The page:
I am an oblivious person. I don't notice things that bother me.
That doesn't mean I live a happy, contented life, or that I'm never bothered. I am bothered, I just don't realize it. If my kitchen is messy, for example, which is often, I do not prepare food in it. That may sound like perfectly logical behavior, but logic plays no part in what is actually a series of competing impulses. The way I experience not-cooking as a function of kitchen messiness is as a Thing That Happens Over and Over Until I Start To Wonder If There's a Correlation. It's not a decision I've made; rather, it's [...]
When I heard the “We Are the 99%” slogan, I worried. I am movement-skittish. I don't like being spoken for. Anytime I hear the language of political clichés, whether about “workers” or “job creators,” my ears shut down. I know those vocabularies, and I don't agree with the worldviews that produce them.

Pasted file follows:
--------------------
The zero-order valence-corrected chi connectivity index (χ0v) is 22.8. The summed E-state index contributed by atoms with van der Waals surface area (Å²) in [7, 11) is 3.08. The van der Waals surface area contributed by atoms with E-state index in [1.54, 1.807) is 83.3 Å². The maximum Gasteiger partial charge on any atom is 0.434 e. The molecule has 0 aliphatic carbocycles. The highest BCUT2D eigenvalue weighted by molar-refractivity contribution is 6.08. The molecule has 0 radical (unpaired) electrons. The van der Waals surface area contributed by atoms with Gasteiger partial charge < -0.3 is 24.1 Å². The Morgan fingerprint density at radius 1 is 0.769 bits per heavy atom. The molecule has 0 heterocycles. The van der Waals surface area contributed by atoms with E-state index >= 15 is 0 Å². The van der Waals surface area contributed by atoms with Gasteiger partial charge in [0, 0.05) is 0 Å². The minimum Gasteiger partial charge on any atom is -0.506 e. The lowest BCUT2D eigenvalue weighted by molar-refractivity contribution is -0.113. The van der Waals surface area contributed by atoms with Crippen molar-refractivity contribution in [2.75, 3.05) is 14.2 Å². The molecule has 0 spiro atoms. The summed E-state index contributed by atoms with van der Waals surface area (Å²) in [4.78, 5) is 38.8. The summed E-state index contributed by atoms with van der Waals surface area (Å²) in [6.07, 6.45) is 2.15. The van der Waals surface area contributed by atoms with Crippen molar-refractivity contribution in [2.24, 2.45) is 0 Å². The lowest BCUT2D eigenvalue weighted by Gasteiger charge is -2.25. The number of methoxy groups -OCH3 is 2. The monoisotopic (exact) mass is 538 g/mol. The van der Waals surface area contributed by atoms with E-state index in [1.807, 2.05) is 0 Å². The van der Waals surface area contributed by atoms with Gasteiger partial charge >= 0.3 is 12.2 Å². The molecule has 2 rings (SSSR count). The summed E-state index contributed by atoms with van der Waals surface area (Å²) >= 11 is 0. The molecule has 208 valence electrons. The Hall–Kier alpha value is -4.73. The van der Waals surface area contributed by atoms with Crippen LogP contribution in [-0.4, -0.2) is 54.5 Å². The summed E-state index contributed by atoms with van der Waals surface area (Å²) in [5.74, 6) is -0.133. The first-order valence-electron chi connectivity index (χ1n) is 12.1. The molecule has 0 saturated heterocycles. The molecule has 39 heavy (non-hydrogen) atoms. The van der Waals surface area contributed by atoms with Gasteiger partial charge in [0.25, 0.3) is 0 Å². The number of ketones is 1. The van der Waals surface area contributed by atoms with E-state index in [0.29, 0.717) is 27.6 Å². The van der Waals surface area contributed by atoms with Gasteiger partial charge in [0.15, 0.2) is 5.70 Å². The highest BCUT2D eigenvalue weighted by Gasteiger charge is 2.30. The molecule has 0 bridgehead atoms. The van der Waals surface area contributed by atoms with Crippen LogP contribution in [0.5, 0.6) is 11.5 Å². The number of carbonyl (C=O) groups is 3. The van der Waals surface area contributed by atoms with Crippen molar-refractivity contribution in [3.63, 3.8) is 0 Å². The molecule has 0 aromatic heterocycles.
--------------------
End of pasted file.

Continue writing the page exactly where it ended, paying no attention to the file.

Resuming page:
So I didn't go to Occupy Oakland during the two weeks it was a camp in the Frank Ogawa/Oscar Grant Plaza. My partner, who doesn't share my qualms, went frequently. He would come home and tell me about what he'd seen: the media center powered by an electricity-generating bicycle, the daycare center, the full-time kitchen, which fed [...]
The Internet, Preserver of Our Fleeting Shames, also resurrects the lovely (because distant) indignities of the past. Prominent among these is the Athenian Mercury, the semi-reputable 1690s London advice column—put out by a group of misfits who called themselves The Athenian Society—to which many a citizen turned when wondering why people swoon at the sight of cats or laugh in the presence of pork.
A column about familiar fears and off-kilter folklore, the stuff the embarrassed children of a generation decided to forget, is built on the backs of modern-day Bartlebys who scanned and transcribed reams of faded, brittle, near-illegible paper objects. Anyone [...]